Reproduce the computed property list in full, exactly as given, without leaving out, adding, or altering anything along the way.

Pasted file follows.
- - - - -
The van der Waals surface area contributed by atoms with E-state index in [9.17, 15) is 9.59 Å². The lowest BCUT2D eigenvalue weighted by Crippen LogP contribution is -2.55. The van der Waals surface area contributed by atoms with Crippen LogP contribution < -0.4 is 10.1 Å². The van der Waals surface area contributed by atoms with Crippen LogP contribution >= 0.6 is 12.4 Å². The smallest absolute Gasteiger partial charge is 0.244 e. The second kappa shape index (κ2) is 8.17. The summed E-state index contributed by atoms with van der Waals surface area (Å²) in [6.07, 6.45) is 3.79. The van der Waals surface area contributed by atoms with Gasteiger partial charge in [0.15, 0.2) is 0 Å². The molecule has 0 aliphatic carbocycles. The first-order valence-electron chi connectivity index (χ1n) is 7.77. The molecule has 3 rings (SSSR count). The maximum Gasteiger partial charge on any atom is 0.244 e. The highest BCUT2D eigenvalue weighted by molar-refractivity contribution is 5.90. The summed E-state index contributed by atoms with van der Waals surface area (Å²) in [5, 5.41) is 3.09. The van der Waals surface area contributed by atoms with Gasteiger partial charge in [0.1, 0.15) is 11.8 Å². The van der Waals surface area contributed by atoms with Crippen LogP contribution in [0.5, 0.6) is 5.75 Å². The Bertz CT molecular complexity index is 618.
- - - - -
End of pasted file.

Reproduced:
The van der Waals surface area contributed by atoms with E-state index in [9.17, 15) is 9.59 Å². The lowest BCUT2D eigenvalue weighted by Crippen LogP contribution is -2.55. The van der Waals surface area contributed by atoms with Crippen LogP contribution < -0.4 is 10.1 Å². The van der Waals surface area contributed by atoms with Crippen LogP contribution >= 0.6 is 12.4 Å². The smallest absolute Gasteiger partial charge is 0.244 e. The second kappa shape index (κ2) is 8.17. The summed E-state index contributed by atoms with van der Waals surface area (Å²) in [6.07, 6.45) is 3.79. The van der Waals surface area contributed by atoms with Gasteiger partial charge in [0.15, 0.2) is 0 Å². The molecule has 0 aliphatic carbocycles. The first-order valence-electron chi connectivity index (χ1n) is 7.77. The molecule has 3 rings (SSSR count). The maximum Gasteiger partial charge on any atom is 0.244 e. The highest BCUT2D eigenvalue weighted by molar-refractivity contribution is 5.90. The summed E-state index contributed by atoms with van der Waals surface area (Å²) in [5, 5.41) is 3.09. The van der Waals surface area contributed by atoms with Gasteiger partial charge in [0.1, 0.15) is 11.8 Å². The van der Waals surface area contributed by atoms with Crippen LogP contribution in [0.5, 0.6) is 5.75 Å². The Bertz CT molecular complexity index is 618.